by Raymond Gonzo
Part of the Tetrapod collection holds preserved reptiles, most of which represent native Ohio species along with several species from other parts of North America. To find a Species of the Month, I ventured down the aisles of shelves with jars of snakes, lizards, turtles, and tortoises. When I saw this Timber Rattlesnake, one of our collection’s most impressive reptilian specimens, I made my choice. I chose an animal that is feared, and misunderstood, by many.
Attaining an average length of about 3-4 feet, the Timber Rattlesnake (Crotalus horridus – a frightening name for an animal that rather avoids than seeks conflict) is a fairly large snake. Like most snakes, Timber Rattlesnakes are feared by a lot of people who don’t understand them well enough. It’s important to remember that snakes such as the Timber Rattlesnake don’t seek out conflict with humans, but rather try to avoid it. A part of the fear people have for snakes comes from common misconceptions, which these facts below will hopefully clear up.
Their range stretches throughout most of the temperate forests in the Eastern United States and Canada, however they can no longer be found in Maine and Ontario. Here in Ohio, they can really only be found at the southern end of the state. Timber Rattlesnakes will mate during the spring and fall with the females giving birth to anywhere from 4-14 young during the late summer. What’s interesting about rattlesnakes (Timbers included) is that they give birth to live young, which is very unusual for a reptile. Many reptiles, just like birds, usually lay eggs from which their young hatch after some incubation time. When the snakes feel threatened, Timber Rattlesnakes will rattle their iconic tails as a warning to potential predators that get too close. These snakes eat a wide assortment of small mammals and can sense their prey using special heat sensory organs that are located on their heads. These sensory organs are known as loreal pits and are a characteristic common to all members of the pit viper family, which includes rattlesnakes.
When Timber Rattlesnakes deliver a bite, deadly venom will be injected through the snake’s hollow fangs and into the victim. A common misconception is that snakes are poisonous; when in actuality they are venomous. Venomous organisms directly inject venom into the victim whereas poisonous organisms have a poisonous substance covering their body making them dangerous only when eaten or touched. Learn more general facts about Timber Rattlesnakes from an Ohio Certified Volunteer Naturalist.
Quite a bit of research has been done on these snakes, a few years ago Rokyta et al (2013) reported that components of their venom seem to have changed. Some species of snakes (Timber Rattlesnake included) have undergone a dramatic shift in the lethality, and composition of the venoms they produce. Traditionally, Timer Rattlesnakes produced a hemorrhagic type of venom, which causes the snake’s victims to bleed to death from the inside out (visit the Snakes and Spiders web site for a full description of how snake venom works). However, this study shows that, at the southern end of their range, Timber Rattlesnakes are beginning to develop a bite consisting of neurotoxin venom. Neurotoxins attack the victim’s central nervous system resulting in cardiac arrest and trouble breathing thus making it much deadlier than hemorrhagic toxins. Similar research on the evolution of snake venoms is being done at the molecular level by researchers in the Gibbs lab here at OSU.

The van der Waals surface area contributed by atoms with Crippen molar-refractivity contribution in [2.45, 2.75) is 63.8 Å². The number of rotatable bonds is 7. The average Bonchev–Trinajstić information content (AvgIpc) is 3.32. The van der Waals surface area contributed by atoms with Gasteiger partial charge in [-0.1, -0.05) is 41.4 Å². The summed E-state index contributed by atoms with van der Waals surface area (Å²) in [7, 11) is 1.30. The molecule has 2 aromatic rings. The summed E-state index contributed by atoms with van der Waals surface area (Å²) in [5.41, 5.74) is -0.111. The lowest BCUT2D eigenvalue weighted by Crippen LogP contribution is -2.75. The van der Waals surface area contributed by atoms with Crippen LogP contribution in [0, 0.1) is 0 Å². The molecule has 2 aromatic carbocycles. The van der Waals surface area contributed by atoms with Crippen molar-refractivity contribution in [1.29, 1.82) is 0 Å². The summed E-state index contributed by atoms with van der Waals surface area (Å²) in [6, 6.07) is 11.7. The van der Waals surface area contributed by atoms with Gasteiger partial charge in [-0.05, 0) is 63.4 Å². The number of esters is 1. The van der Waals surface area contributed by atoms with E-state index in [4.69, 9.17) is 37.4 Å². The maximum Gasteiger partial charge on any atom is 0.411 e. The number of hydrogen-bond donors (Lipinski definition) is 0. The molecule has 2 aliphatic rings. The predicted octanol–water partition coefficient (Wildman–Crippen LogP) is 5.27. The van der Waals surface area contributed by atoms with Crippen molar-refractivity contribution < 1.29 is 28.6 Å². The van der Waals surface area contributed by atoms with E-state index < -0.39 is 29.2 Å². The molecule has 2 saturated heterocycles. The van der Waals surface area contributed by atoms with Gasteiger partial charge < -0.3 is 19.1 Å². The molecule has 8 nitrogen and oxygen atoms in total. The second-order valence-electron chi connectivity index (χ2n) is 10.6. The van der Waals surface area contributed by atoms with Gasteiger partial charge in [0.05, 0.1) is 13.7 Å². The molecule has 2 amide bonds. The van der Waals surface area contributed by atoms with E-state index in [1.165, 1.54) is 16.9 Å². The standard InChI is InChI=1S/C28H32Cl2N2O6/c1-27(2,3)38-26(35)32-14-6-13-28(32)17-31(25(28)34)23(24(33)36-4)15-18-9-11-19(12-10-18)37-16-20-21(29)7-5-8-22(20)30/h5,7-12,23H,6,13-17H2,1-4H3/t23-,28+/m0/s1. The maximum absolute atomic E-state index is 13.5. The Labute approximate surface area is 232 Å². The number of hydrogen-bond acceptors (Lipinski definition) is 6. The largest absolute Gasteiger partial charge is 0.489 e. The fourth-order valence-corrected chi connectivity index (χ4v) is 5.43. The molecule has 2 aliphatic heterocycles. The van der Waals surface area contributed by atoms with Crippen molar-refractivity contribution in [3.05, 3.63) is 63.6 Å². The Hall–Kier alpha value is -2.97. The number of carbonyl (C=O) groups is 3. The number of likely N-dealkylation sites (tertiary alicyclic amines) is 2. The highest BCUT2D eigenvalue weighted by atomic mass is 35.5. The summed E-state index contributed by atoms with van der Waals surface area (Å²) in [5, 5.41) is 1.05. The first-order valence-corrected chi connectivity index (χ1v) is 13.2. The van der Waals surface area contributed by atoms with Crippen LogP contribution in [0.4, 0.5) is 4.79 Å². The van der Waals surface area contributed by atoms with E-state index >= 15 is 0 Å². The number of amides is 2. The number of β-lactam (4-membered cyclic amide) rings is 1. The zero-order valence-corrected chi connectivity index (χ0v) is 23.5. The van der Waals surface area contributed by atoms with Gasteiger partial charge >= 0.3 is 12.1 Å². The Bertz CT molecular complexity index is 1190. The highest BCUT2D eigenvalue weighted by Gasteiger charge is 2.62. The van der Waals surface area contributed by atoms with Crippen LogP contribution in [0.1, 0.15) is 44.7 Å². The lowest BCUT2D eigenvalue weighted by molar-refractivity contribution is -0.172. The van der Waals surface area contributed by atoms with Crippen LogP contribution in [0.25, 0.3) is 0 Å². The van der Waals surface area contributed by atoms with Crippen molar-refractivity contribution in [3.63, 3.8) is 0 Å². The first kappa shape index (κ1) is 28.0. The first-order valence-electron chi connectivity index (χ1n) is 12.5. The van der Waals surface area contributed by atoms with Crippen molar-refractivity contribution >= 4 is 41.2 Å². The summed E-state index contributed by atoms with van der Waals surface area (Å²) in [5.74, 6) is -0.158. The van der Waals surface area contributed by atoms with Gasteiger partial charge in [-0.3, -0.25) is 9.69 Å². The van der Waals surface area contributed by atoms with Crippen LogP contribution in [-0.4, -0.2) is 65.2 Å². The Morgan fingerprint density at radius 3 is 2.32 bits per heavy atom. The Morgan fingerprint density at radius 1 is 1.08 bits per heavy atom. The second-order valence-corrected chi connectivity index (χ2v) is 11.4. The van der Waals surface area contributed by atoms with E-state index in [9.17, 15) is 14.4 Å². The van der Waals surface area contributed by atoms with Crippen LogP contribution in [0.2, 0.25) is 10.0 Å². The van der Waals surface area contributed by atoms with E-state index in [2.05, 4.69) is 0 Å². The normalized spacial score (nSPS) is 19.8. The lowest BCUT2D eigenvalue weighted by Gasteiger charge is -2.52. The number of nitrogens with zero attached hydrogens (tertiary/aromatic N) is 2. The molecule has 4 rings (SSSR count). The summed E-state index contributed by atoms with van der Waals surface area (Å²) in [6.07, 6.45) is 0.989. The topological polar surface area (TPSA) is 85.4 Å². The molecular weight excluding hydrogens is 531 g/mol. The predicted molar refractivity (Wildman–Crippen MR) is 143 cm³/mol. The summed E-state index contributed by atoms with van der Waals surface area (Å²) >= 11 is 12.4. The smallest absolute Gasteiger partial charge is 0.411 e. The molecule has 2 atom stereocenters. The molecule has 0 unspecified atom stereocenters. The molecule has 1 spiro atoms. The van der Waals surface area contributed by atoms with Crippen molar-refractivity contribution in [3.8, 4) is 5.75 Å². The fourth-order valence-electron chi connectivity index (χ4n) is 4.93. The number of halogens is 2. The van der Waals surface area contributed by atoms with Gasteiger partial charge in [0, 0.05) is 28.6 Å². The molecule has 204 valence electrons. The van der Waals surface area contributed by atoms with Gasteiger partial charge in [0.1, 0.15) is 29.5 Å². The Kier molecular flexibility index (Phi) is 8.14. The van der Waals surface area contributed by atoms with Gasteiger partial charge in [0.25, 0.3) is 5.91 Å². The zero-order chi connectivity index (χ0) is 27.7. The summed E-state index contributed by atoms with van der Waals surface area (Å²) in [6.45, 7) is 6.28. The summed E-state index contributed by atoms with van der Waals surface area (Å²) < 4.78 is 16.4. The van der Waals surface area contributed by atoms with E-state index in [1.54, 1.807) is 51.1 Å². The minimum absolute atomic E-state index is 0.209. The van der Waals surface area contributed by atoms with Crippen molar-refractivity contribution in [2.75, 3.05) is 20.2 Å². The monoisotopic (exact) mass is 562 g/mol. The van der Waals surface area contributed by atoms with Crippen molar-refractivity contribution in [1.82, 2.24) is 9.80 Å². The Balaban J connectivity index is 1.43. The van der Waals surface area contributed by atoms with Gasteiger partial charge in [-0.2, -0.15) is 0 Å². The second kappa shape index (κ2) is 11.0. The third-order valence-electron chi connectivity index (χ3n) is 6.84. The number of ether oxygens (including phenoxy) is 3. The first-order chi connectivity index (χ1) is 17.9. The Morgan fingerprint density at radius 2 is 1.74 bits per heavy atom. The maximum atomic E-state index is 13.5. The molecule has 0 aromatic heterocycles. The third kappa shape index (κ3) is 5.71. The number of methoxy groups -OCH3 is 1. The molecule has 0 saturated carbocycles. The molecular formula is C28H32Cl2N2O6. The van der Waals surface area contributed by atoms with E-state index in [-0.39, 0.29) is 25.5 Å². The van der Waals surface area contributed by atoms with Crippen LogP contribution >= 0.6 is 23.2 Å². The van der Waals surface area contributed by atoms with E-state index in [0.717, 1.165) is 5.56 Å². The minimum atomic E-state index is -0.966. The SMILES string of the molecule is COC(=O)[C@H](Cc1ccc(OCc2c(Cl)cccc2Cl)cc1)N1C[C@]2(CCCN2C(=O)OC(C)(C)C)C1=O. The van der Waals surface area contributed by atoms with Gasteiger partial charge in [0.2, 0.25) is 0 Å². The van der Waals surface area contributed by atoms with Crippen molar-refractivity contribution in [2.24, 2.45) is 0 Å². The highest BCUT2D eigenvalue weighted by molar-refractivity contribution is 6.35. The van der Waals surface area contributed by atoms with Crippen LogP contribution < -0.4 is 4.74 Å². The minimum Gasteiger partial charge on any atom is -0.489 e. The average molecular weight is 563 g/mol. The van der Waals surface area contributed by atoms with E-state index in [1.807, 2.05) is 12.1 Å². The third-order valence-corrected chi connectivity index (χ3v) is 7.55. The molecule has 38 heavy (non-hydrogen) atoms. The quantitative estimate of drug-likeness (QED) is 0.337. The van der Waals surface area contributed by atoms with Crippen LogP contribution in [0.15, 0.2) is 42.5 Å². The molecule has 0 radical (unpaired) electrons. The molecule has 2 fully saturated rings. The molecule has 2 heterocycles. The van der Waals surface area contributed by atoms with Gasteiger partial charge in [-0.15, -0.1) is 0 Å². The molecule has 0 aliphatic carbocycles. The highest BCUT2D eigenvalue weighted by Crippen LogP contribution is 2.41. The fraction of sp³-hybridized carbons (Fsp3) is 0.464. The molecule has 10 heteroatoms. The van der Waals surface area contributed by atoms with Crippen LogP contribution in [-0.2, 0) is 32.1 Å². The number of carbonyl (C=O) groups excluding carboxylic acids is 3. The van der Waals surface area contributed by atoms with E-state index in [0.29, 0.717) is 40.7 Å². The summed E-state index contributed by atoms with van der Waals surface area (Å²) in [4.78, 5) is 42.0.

Timber Rattlesnakes are amazing animals that encompass both beauty and lethality. Their status as a top predator has even landed them a place in history as the species of snake that appears on the “Don’t Tread on Me” flag. While these are highly venomous creatures, it’s important to remember that they just want to be left alone and do their best to avoid conflict with humans. Should a Timber Rattle snake bite you or someone you are with then please follow the procedures outlined by the Wild Backpacker to ensure a safe and speedy recovery from any venom related injuries. If you ever encounter a Timber Rattlesnake NEVER try to approach or pick it up, instead leave it alone and in turn it will leave you alone. Timber Rattlesnakes remind us that sometimes it best to admire natural beauty from a distance.
“Snake Bite First Aid and Treatment.” Wild Backpacker – Survival articles
Rokyta D.R., Wray K.P., and Margres M.J. 2013 The Genesis of an Exceptionally Lethal Venom in the Timber Rattlesnake (Crotalus Horridus) Revealed through Comparative Venom-gland Transcriptomics. BMC Genomics 14, 394. BioMed Central. http://www.biomedcentral.com/1471-2164/14/394/
“Understanding Snake Venom and How It Works.” Snakes and Spiders, 3 Nov 2009.